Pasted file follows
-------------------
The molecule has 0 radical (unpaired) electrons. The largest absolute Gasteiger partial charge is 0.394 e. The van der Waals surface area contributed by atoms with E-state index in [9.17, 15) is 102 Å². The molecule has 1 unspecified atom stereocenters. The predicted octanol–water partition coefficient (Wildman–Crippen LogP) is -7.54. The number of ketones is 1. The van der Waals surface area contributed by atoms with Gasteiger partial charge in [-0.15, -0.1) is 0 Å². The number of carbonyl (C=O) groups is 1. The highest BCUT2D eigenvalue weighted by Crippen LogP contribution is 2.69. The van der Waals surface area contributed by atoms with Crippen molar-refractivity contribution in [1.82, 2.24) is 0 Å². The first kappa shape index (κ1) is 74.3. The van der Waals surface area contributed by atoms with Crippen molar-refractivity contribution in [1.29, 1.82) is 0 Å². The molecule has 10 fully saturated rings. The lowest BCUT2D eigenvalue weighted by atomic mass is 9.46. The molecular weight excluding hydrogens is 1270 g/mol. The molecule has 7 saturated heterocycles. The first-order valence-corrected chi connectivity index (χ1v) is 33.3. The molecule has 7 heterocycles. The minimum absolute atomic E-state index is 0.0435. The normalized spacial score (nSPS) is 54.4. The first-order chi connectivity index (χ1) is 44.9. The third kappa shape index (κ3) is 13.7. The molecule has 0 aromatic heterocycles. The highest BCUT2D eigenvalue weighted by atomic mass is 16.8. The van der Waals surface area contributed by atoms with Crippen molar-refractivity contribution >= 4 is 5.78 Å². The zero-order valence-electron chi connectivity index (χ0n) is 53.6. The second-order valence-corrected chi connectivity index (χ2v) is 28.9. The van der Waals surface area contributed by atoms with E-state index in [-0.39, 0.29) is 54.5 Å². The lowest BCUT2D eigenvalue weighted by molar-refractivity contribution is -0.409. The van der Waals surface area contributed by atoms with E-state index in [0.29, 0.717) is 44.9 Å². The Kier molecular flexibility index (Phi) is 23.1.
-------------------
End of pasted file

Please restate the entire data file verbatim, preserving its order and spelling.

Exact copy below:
The molecule has 0 radical (unpaired) electrons. The largest absolute Gasteiger partial charge is 0.394 e. The van der Waals surface area contributed by atoms with E-state index in [9.17, 15) is 102 Å². The molecule has 1 unspecified atom stereocenters. The predicted octanol–water partition coefficient (Wildman–Crippen LogP) is -7.54. The number of ketones is 1. The van der Waals surface area contributed by atoms with Gasteiger partial charge in [-0.15, -0.1) is 0 Å². The number of carbonyl (C=O) groups is 1. The highest BCUT2D eigenvalue weighted by Crippen LogP contribution is 2.69. The van der Waals surface area contributed by atoms with Crippen molar-refractivity contribution in [1.82, 2.24) is 0 Å². The first kappa shape index (κ1) is 74.3. The van der Waals surface area contributed by atoms with Crippen molar-refractivity contribution in [1.29, 1.82) is 0 Å². The molecule has 10 fully saturated rings. The lowest BCUT2D eigenvalue weighted by atomic mass is 9.46. The molecular weight excluding hydrogens is 1270 g/mol. The molecule has 7 saturated heterocycles. The first-order valence-corrected chi connectivity index (χ1v) is 33.3. The molecule has 7 heterocycles. The minimum absolute atomic E-state index is 0.0435. The normalized spacial score (nSPS) is 54.4. The first-order chi connectivity index (χ1) is 44.9. The third kappa shape index (κ3) is 13.7. The molecule has 0 aromatic heterocycles. The highest BCUT2D eigenvalue weighted by atomic mass is 16.8. The van der Waals surface area contributed by atoms with Crippen molar-refractivity contribution >= 4 is 5.78 Å². The zero-order valence-electron chi connectivity index (χ0n) is 53.6. The second-order valence-corrected chi connectivity index (χ2v) is 28.9. The van der Waals surface area contributed by atoms with E-state index in [-0.39, 0.29) is 54.5 Å². The lowest BCUT2D eigenvalue weighted by molar-refractivity contribution is -0.409. The van der Waals surface area contributed by atoms with E-state index in [0.29, 0.717) is 44.9 Å². The Kier molecular flexibility index (Phi) is 23.1.